Page:A Dictionary of Music and Musicians vol 3.djvu/136

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124

��RHYTHM.

��where one odd bar is thrust in to break the con- tinuity, as thus in the Andante of Beethoven's C minor Symphony :

���this may nlso be effected by causing a fresh phrase to begin with a strong accent on the weak bar with which the previous subject ended, thus really eliding a bar, as for instance in the minuet in Haydn's 'Reine de France ' Symphony :

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�� ��Here the bar marked (a) is the overlapping of two rhythmic periods.

Combinations of two-bar rhythm are the rhythms of four and six bars. The first of these requires no comment, being the most common of existing forms. Beethoven has specially marked in two cases (Scherzo of 9th Symphony, and Scherzo of C{ minor Quartet) ' Ritmo de 4 bat- tute,' because, these compositions being in such short bars, the rhythm is not readily perceptible. The six-bar rhythm is a most useful combination, as it may consist of four bars followed by two, two by four, three and three, or two, two and two. The well-known minuet by Lulli (from ' Le Bour- geois Gentilhomme') is in the first of these com- binations throughout.

1st time. 2nd lime.

�� ��And the opening of the Andante of Bee- thoven's ist Symphony is another good example. Haydn is especially fond of this rhythm, es- pecially in the two first-named forms. Of the rhythm of thrice two bars a good specimen is afforded by the Scherzo of Schubert's C major Symphony, where, after the two subjects (both in four-bar rhythm) have been announced, the strings in unison mount and descend the scale in accompaniment to a portion of the first theme, thus :

��A still better example is the first section of God save the Queen.'

This brings us to triple rhythm, uncombined with double.

��RHYTHM.

Three-bar rhythm, if in a slow time, conveys a very uncomfortable lop-sided sensation to the uncultivated ear. The writer remembers an in- stance when the band could hardly be brought to play a section of an Andante in 9-8 time and rhythm of three bars. The combination of 3 x 3 x 3 was one which their sense of accent refused to acknowledge. Beethoven has taken the trouble in the Scherzo of his 9th Symphony to mark ' Ritmo di tre battute,' although in such quick time it is hardly necessary ; the passage,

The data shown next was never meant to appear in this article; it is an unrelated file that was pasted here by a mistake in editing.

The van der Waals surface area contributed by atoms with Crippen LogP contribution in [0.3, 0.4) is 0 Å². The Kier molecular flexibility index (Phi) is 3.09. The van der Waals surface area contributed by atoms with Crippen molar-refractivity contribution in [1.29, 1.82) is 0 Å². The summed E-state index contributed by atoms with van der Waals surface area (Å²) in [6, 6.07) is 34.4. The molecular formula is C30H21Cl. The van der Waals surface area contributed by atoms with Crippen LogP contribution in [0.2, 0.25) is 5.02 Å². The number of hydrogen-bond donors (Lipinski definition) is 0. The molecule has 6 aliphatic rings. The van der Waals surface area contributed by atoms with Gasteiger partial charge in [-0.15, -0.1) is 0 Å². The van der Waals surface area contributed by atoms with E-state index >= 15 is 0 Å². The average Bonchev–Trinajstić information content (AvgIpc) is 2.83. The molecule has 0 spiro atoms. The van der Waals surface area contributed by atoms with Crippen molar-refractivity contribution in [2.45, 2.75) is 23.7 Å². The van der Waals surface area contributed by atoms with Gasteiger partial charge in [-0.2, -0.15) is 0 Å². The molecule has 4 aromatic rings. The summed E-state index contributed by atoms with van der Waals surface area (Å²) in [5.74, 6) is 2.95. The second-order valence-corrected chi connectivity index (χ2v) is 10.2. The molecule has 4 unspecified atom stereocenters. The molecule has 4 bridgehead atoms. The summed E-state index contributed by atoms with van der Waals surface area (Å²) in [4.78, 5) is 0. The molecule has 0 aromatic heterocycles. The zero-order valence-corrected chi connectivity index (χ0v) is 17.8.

��being understood as though written

���Numerous instances of triple rhythm occur, which he has not troubled to mark ; as in the Trio of the C minor Symphony Scherzo :

��Rhythm of five bars is not, as a rule, produc- tive of good effect, and cannot be used any more than the other unusual rhythms for long together. It is best when consisting of four bars followed by one, and is most often found in compound form that is, as eight bars followed by two.

Minuet, Mozart's Symphony in C (No. 6). J I ! . . J J-

���A very quaint effect is produced by the un- usual rhythm of seven. An impression is con- veyed that the eighth bar a weak one has got left out through inaccurate sense of rhythm, as so often happens with street-singers and the like. Wagner has taken advantage of this in his ' Tanz der Lehrbuben' ('Die Meistersinger'), thus: -fr.b f. I-=-T-I

��It is obvious that all larger symmetrical groups than the above need be taken no heed of, as they are reducible to the smaller periods. One more point remains to be noticed, which, a beauty in older and simpler music, is becoming a source of weakness in modern times. This is the disguising or concealing of the rhythm by strong accents or change of harmony in weak bars. The last move-

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